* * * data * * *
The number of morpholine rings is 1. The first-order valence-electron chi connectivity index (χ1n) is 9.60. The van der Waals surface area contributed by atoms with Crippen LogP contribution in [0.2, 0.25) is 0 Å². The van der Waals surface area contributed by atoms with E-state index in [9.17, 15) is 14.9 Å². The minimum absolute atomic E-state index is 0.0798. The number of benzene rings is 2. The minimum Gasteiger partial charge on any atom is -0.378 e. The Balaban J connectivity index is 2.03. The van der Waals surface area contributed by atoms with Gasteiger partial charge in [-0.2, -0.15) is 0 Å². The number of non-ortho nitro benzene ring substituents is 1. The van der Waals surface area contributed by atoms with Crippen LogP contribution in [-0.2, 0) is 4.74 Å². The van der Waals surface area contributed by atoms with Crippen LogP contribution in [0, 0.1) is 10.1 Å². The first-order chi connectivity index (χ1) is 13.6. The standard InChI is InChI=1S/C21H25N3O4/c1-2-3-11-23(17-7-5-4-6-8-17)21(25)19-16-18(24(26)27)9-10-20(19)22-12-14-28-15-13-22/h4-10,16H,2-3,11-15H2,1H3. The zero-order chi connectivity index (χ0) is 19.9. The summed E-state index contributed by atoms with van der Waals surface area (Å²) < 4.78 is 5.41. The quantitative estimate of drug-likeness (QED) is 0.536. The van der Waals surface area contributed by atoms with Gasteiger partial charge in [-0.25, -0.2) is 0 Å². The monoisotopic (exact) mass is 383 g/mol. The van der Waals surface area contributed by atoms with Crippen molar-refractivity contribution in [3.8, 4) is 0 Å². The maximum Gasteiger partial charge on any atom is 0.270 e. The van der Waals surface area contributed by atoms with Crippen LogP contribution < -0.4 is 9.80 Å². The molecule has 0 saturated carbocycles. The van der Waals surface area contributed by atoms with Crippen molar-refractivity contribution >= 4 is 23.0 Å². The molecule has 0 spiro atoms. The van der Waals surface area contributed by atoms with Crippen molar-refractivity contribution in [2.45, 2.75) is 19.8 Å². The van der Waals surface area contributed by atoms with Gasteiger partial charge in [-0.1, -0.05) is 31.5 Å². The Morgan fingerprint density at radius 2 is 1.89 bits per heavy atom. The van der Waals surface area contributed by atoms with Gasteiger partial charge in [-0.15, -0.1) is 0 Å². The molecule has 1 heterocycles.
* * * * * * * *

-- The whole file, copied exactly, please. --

The number of morpholine rings is 1. The first-order valence-electron chi connectivity index (χ1n) is 9.60. The van der Waals surface area contributed by atoms with Crippen LogP contribution in [0.2, 0.25) is 0 Å². The van der Waals surface area contributed by atoms with E-state index in [9.17, 15) is 14.9 Å². The minimum absolute atomic E-state index is 0.0798. The number of benzene rings is 2. The minimum Gasteiger partial charge on any atom is -0.378 e. The Balaban J connectivity index is 2.03. The van der Waals surface area contributed by atoms with Gasteiger partial charge in [-0.2, -0.15) is 0 Å². The number of non-ortho nitro benzene ring substituents is 1. The van der Waals surface area contributed by atoms with Crippen LogP contribution in [-0.2, 0) is 4.74 Å². The van der Waals surface area contributed by atoms with Crippen LogP contribution in [0, 0.1) is 10.1 Å². The first-order chi connectivity index (χ1) is 13.6. The standard InChI is InChI=1S/C21H25N3O4/c1-2-3-11-23(17-7-5-4-6-8-17)21(25)19-16-18(24(26)27)9-10-20(19)22-12-14-28-15-13-22/h4-10,16H,2-3,11-15H2,1H3. The zero-order chi connectivity index (χ0) is 19.9. The summed E-state index contributed by atoms with van der Waals surface area (Å²) < 4.78 is 5.41. The quantitative estimate of drug-likeness (QED) is 0.536. The van der Waals surface area contributed by atoms with Gasteiger partial charge in [-0.25, -0.2) is 0 Å². The monoisotopic (exact) mass is 383 g/mol. The van der Waals surface area contributed by atoms with Crippen molar-refractivity contribution in [3.8, 4) is 0 Å². The maximum Gasteiger partial charge on any atom is 0.270 e. The van der Waals surface area contributed by atoms with Crippen LogP contribution < -0.4 is 9.80 Å². The molecule has 0 saturated carbocycles. The van der Waals surface area contributed by atoms with Crippen molar-refractivity contribution >= 4 is 23.0 Å². The molecule has 0 spiro atoms. The van der Waals surface area contributed by atoms with Crippen molar-refractivity contribution in [2.45, 2.75) is 19.8 Å². The van der Waals surface area contributed by atoms with Gasteiger partial charge in [-0.1, -0.05) is 31.5 Å². The Morgan fingerprint density at radius 2 is 1.89 bits per heavy atom. The van der Waals surface area contributed by atoms with Gasteiger partial charge in [-0.15, -0.1) is 0 Å². The molecule has 1 heterocycles.